A. Then Wayne (Bates) told Charlie (Shirley) to turn the car around and Charlie says, "Why?" And then Charlie said no, then Wayne says, "Turn the car around," and Charlie says, "No," and Wayne says, "You better turn the car around," so Charlie turned the car around. Q. Y'all headed back toward the bridge where you left Beau? A. Yes, sir. Q. What happened when you got to the bridge? A. They stopped the car and Wayne got out and Charlie Q. Where was Beau? A. He was on the side of the road. Q. He was up on the bridge now? A. Yes, sir. Q. Was he doing anything? A. He was waving his hands like this. (Indicating) Q. Like what? A. Like this, I guess trying to flag us Q. Stand up and show me, I can't see you behind there. A. (Complying) He was doing this on the side of the road. Q. Then what happened? A. Then Charlie stopped the car, Wayne got out and then Charlie got out, and Charlie said, "Don't do it, man, don't do it," and Wayne told him to shut up and get back in the car, and that's when Wayne shot him. Q. Who shot him? A. Wayne. Q. Did you see where he shot him? A. When I turned around I just seen the guy bleeding from the neck. Q. What happened after that? A. Then they got back in the car Wayne got back in the car and we went to Krotz Springs to his mama's house. (Shirley's mother's house)

Melanie Moreau gave the following account of the shooting of Clark on direct examination:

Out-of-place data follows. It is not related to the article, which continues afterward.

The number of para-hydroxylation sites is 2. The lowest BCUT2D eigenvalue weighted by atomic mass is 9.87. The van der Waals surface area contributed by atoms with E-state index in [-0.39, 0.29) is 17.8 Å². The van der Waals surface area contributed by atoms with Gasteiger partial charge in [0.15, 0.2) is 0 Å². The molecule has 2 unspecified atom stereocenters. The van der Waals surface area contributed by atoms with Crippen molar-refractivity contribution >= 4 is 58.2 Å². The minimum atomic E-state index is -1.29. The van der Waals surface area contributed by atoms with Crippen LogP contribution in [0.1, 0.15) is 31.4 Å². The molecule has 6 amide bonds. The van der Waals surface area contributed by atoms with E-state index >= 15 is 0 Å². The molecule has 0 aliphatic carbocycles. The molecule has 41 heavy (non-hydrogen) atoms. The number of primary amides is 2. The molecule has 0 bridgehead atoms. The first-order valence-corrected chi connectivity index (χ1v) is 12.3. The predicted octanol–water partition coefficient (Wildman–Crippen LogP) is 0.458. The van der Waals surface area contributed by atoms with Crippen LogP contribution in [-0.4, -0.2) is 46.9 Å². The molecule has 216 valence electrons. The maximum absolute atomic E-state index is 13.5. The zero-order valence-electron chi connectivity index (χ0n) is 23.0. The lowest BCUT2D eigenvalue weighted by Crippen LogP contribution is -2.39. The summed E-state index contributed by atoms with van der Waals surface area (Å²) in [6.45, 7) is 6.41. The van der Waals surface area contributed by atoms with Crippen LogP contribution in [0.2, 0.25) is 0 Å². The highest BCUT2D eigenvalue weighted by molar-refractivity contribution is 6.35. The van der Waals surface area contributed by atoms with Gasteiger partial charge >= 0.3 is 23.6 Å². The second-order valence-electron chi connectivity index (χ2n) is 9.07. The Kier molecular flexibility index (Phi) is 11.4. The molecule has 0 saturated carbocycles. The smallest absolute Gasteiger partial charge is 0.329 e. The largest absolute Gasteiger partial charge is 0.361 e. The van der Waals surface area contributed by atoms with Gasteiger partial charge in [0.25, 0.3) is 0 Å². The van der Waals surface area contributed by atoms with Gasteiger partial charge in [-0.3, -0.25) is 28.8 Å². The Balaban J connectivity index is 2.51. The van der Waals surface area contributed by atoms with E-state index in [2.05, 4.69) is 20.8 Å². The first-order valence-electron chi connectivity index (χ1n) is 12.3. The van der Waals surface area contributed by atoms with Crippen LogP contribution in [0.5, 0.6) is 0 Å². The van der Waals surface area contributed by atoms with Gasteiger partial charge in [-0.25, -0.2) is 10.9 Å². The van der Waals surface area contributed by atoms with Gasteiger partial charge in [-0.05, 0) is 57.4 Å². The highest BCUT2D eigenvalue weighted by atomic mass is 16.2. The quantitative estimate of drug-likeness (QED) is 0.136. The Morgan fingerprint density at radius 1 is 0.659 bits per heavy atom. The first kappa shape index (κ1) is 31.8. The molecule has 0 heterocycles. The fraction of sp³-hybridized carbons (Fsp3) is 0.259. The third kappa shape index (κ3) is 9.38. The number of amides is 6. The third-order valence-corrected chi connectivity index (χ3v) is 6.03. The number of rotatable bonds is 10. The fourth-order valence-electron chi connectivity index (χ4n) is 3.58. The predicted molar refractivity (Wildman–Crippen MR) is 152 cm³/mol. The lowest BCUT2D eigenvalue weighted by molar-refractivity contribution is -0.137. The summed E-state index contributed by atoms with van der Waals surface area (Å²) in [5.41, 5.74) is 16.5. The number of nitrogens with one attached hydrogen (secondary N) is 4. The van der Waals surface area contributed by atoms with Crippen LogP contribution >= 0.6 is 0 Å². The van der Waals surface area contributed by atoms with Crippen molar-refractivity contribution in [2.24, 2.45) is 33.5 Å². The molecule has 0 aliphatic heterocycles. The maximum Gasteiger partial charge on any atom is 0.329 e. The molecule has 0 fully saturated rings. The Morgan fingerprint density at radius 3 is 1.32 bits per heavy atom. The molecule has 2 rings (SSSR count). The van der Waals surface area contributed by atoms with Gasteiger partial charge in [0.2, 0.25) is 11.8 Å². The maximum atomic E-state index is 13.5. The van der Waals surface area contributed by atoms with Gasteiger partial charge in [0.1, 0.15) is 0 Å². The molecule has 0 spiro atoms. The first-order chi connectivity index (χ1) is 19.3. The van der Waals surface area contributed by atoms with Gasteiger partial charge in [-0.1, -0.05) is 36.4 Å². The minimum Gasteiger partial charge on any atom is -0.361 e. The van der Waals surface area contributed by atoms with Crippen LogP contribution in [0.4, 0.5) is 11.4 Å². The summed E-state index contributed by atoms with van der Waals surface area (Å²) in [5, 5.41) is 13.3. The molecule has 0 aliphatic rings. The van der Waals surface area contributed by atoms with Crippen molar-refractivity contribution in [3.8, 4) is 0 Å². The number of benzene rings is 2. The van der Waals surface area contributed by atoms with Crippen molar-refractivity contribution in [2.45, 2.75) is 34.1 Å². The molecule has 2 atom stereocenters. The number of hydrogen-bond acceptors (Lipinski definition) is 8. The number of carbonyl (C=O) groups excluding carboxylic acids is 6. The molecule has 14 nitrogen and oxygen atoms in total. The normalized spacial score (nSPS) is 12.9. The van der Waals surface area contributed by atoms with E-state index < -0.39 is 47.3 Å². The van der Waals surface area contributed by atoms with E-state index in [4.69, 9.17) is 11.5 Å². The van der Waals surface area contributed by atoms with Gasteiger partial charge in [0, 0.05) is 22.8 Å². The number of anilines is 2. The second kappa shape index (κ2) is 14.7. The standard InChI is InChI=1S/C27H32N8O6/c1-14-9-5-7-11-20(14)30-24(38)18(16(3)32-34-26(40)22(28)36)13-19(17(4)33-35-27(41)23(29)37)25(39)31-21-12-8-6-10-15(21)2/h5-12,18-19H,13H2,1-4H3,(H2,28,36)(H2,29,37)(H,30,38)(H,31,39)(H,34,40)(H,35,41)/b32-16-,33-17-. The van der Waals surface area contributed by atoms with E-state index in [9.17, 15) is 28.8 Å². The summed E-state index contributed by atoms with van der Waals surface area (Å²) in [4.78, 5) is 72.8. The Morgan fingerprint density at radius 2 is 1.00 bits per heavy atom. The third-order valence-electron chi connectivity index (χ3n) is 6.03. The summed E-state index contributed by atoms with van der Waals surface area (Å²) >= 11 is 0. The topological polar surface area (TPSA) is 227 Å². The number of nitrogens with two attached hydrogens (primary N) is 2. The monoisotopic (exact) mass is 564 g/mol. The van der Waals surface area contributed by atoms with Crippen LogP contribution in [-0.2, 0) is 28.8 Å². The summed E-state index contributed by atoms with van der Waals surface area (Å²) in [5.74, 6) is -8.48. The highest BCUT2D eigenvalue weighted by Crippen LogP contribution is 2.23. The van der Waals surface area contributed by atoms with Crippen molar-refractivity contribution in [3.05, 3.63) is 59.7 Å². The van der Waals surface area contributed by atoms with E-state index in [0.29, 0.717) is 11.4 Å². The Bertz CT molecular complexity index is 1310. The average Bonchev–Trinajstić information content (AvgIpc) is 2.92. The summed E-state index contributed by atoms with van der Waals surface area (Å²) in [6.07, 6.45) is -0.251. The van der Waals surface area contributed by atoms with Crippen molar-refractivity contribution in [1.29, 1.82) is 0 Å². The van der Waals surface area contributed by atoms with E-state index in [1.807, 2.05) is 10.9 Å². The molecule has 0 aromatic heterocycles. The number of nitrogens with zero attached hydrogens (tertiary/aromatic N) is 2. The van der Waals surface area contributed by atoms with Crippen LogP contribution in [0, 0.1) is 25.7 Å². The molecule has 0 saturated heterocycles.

Q. Okay, that's all right. All right, so Beau jumped off the bridge and there were more shots fired by Charlie. Then what happened? A. Then after that we stayed in the car a few minutes, Charlie, Cheryl, Wayne and myself. Anyway, Wayne was in the back seat on the passenger side. Q. Uh-huh. *1268 A. Anyway, Wayne opens the wallet and he saw four dollars, he goesHe says, "That's all that's here is four dollars." Q. Wayne said that; this guy said that? A. Yes that guy right there. Q. Then what happened? A. We just gotWe just Q. Y'all got in the car and left and went back to Krotz Springs? A. No, we were in the car, we were in the car; you know what I'm saying? We were in the car. A. Uh-huh. Q. And then wethen Charlie started the motor then we started heading towards Krotz Springs. A. Uh-huh. Q. Then all of a sudden, I don't know, I didn't notice howI didn't notice how Wayne got the gun, I didn't notice how. Q. The last time you saw the gun Charlie had it. A. Yeah, Charlie had it, but I didn't notice; you know what I'm saying? Q. Uh-huh. But then you noticed Wayne had the gun? A. Yeah, Wayne had the gun, and he saidHe started loading it up. I told him, I said, "Oh, my God," I said, "don't do what I think you're going to do," and he said, "Just don't" He said, "Just don't look babe," he said, "just don't look." And then we was going down the road and he took his hand and he done like this, you know, leaning Q. Well, wait, had y'all left the bridge? A. Yeah, we had left the bridge. Q. And the car was heading toward Krotz Springs, huh? A. Yes, uh-huh. Q. Well, did y'all have to turn the car around? A. Yeah, we had to turn the car around. MISS CULLEN: Your Honor, I'm going to object again to the leading questions. MR. MILLER: Well, I'm not leading, I don't know what she's going to say. THE COURT: Don't lead the witness. Q. I mean, I'm just having trouble The car, if y'all took off heading toward Krotz Springs, you had to come back to the bridge? A. Yeah, we had turned around. Q. And that's when Bates said what he said? A. Well, we were going down the road and then that's what he had said. Q. All right, then what happened? Y'all turned around and come back toward the bridge. A. We were already turned around. Q. All right. Did you see Beau when you got back to the bridge? A. Well, he was standing down the road waving his hands. Q. What you mean waving his hands? A. You know, like this, you know, trying to flag us down. Q. Were y'all the only car that y'all saw around there? A. We were the only car on there. Q. And so you were heading back toward him and then what happened? A. The next thing I knew, Wayne stuck out his hand and started shooting at him. Q. Could you see if Beau was hit or not? A. Well, I heard him when he said, "Aaah." Q. How many shots you think were fired by Bates? A. About three or four.